Cultivating the thinking skills required to adapt to the changing natural and social environments and the ability to contribute to building a sustainable society as a global citizen

Sadao Kurokawa Professor, Center for Liberal ArtsIn 2000, he left university after completing the coursework for a doctoral program in the Life Sciences sub-department of the Department of Multi-Disciplinary Sciences at the University of Tokyo’s Graduate School of Arts and Sciences. In 2001, he was awarded a Ph.D. by the University of Tokyo. Professor Kurokawa took up his current position in 2009. His fields of specialism are sustainability studies, environmental studies, biomechanics, and exercise physiology. While studying health in an aging society from the perspective of the sustainability of the social environment, he also conducts research involving motion analysis focused specifically on the sport of volleyball. In his capacity as manager of the men’s volleyball club and a coach certified by the International Volleyball Federation, he devotes considerable energies to coaching the students, aiming to see the club promoted to the second division of the Kanto University Volleyball Federation.

What is sustainability studies?

The human living environment, social environment, and the global environment in which they have their foundations have been changing markedly in recent years. To ensure that humans can continue surviving on this planet in the future, we must build a sustainable society in which human activities exist in harmony with the natural environment. The academic discipline focused on this topic is my specialism: sustainability studies.

Still a new discipline, sustainability studies encompasses research into the sustainability of not only the natural environment, but also living environments and social environments. The common topic of sustainability can be approached from a variety of angles, including climate change, biodiversity, economics, and health, and it is a highly interdisciplinary field, attracting researchers from a diverse array of realms, including natural sciences, economics, and sociology. In fact, I am also a researcher who specializes in biomechanics and exercise physiology, studying the bodily structures and movements of living organisms from the perspective of dynamics.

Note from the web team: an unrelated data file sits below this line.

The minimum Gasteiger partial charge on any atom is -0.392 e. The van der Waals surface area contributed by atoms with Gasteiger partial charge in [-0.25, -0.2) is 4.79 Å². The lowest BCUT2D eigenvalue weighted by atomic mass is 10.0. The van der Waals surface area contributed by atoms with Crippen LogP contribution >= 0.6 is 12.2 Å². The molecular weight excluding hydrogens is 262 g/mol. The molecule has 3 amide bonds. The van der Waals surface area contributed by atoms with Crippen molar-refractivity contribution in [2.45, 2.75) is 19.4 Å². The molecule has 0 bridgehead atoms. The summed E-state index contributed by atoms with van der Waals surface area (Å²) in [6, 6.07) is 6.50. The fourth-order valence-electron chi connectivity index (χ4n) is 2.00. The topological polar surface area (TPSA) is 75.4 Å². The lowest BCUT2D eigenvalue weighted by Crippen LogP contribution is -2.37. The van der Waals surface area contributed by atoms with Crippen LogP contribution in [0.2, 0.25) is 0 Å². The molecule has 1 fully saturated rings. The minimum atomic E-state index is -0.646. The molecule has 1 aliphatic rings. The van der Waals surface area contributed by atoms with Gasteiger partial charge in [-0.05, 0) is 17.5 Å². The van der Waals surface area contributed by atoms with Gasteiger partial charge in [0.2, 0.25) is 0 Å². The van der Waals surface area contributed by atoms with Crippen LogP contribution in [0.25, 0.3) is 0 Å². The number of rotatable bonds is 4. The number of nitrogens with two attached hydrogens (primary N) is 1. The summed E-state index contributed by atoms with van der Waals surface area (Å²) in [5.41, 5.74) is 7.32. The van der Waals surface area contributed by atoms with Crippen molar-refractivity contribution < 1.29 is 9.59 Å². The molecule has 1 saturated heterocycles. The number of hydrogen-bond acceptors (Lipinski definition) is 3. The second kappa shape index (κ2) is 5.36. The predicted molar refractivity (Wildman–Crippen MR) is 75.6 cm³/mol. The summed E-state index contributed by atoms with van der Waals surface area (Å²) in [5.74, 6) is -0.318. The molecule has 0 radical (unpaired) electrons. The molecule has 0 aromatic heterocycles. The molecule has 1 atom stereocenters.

My involvement in teaching sustainability studies began in 2005 with classes in environmental studies. Initially, I focused on the effects of the environment on the human body from the perspective of physiology, which had been the focus of my research for many years. At the first class of the course, I would ask students to write down topics related to the environment that interested them and, over the years, the proportion expressing an interest in global warming and marine pollution by plastics increased. I changed the content of the course to address these needs and now I provide students with material enabling them to think about sustainability for themselves, covering a diverse range of topics, including global warming, the impact of endocrine disruptors and agrochemicals on the human body, climate change and health, welfare, and the aging population and declining birthrate.

The aging of the population and healthy life expectancy as environmental issues

One social environmental issue of very great importance faced by Japan today is that of the aging of the population coupled with a declining birthrate. The health problems of seniors are forecast to have a major impact on the sustainability of society, due to a shrinking workforce and growing medical expenses. In other words, health and the aging of the population is an environmental issue that is very close to home. Accordingly, I have recently begun to research issues relating to elderly people and health, particularly the relationship between cognitive function and physical exercise.

The top three causes of a shorter healthy life expectancy among seniors are locomotive syndrome, metabolic syndrome, and dementia. Research has shown that physical exercise is effective in preventing these conditions and I am interested in what kind of physical exercise helps to improve cognitive function, with a particular focus on dementia.